Changing a Residential Mortgage to a Buy to Let
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Changing a Residential Mortgage to a Buy to Let
Stephen Hargreaves from Mortgage Co answers your questions on changing a Residential Mortgage to a Buy to Let.
Can I switch my Residential Mortgage to a Buy to Let?
Yes, and there are a couple of ways of doing it. You can apply to your existing lender for a Consent to Let. This is not a Buy to Let mortgage, it’s simply the lender giving you permission to let the property out. The alternative option is to go to another lender and Remortgage onto a Buy to Let mortgage.
Both options are relatively simple, however, the Consent to Let is a little bit easier because there are no solicitors involved. The permission tends to be for a limited period with a Consent to Let, so the lender isn’t giving you unlimited time to let the property out. Some lenders will also charge an extra interest rate or administration costs, so a cheaper, more permanent option in many cases could be to remortgage.
For some people it is considerably more beneficial to remortgage their existing property to a Buy to Let product, especially where the intention is to keep that property long-term. The interest rate is often cheaper and it’s a permanent situation. A Consent to Let is a slightly easier and quicker procedure and gives the client that flexibility to sell the house after a short period of letting, if that’s their plan.
What happens if you don’t change your mortgage to a Buy to Let?
It could be very serious, as when you sign up for a Residential Mortgage, the terms and conditions usually state that you can’t rent it out without permission. If you therefore rent it out whilst you still have a Residential mortgage, you are in breach of that lender’s mortgage contract. In a worst case scenario, that property could be repossessed.
It could also be an issue with buildings insurance because if the insurance is for a residential product, you risk the potential that they will not pay out any claims whilst the tenant is in the property.You really do need a Buy to Let mortgage if the specific purpose of the property is to let it out.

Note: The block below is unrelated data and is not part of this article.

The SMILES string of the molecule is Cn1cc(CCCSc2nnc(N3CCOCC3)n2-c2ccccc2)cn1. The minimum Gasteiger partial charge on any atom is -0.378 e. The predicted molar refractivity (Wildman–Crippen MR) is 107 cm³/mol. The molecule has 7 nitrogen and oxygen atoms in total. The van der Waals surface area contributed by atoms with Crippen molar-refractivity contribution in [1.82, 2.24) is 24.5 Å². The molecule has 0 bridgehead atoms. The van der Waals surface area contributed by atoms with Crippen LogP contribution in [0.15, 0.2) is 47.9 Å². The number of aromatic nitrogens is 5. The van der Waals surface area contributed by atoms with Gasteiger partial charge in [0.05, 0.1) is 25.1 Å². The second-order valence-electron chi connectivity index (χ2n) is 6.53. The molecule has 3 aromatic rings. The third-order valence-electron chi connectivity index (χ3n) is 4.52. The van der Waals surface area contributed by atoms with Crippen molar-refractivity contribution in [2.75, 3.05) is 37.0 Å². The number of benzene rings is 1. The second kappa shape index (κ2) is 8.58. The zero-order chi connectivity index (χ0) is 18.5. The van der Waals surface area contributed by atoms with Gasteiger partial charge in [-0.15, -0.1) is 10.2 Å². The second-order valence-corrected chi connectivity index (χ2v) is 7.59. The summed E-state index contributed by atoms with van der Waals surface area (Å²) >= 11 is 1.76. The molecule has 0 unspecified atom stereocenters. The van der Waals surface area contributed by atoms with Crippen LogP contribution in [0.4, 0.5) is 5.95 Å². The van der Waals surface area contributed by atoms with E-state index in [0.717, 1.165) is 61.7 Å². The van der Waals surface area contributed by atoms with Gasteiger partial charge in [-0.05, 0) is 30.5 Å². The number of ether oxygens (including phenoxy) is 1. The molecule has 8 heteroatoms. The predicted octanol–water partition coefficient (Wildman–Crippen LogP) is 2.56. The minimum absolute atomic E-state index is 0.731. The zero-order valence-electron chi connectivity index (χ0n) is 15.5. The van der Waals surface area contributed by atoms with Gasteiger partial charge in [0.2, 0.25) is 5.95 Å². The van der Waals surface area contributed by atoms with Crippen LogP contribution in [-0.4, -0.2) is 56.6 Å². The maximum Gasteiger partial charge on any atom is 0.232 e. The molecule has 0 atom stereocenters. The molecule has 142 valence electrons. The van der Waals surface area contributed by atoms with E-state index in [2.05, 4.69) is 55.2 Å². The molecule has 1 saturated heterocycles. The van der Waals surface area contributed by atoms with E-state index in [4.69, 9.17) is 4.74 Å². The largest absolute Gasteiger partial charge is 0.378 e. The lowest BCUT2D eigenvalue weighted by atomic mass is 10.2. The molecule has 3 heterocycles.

Is a Buy to Let more expensive?
In many cases Buy to Let products are no more expensive than the Residential products. There isn’t the significant difference in interest rates that there once was and prices are now very comparable.
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Do I need to tell my Mortgage Lender if I let my property?
Absolutely, because you could be in breach of your mortgage contract, and therefore you’re putting yourself in a situation where your home could be at risk. In a lot of cases consent to let can be given fairly quickly and fairly cost effectively.
How soon can you Remortgage to a Buy to Let?
If you’ve bought a residential property, there’s a good chance that you may have a Fixed-rate, Discounted-rate or Tracker-rate mortgage, which means there will be penalties as much as 5-6% to Remortgage, so you would have to factor them into your calculations.
Where the penalties are particularly high, it may be more beneficial not to remortgage, but to Consent to Let, even where the interest rate is a little bit more expensive. It’s therefore important to talk to a Mortgage Broker, who will be able to advise you what the best option is based on your circumstances.
How much deposit do you need for a Buy to Let and and how much can I borrow?
The borrowing is largely dependent on the rental income potential of the property, rather than a multiple of income for a Buy to Let mortgage. As far as maximum loan values, it’s possible to borrow up to 80% on a buy to Let mortgage, so you would need a 20% deposit.
80% mortgages have slightly higher interest rates, whereas a 75% mortgage is an awful lot cheaper and tends to be more comparable with a Standard Residential Mortgage.
How can I avoid Buy to Let stamp duty?
If you purchase a Buy to Let property as a secondary property you would pay Stamp Duty on that basis. You only pay Stamp Duty on a purchase, so if you already own the house and remortgage to a Buy to Let mortgage, there will be no Stamp Duty to pay on that property, as any duty will have been paid when you purchased it originally.
Stamp duty is definitely something to factor into the equation, especially if you will be taking on an additional property.
Is it illegal to rent a house on a Residential Mortgage?
It’s not illegal, but it is a breach of the contract that you’ve signed with your Residential Mortgage lender and you’ve signed to say you will not rent that property out. It’s not a good idea to put yourself in the position where your property could be repossessed.
Are there any other costs to consider with Buy to Let?
Many lenders charge arrangement fees for Buy to Let mortgages, which can be as high as £2000, but if you’re using a good Mortgage Broker, they will talk you through the beneficial deals. There aren’t many other fees to consider, a lot of lenders offer free solicitors and valuation on a Remortgage. There are currently some quite attractive Buy to Let products available on the market.
It’s important to ensure that you speak to a good Mortgage Broker as they will give you some recommendations based on your individual circumstances.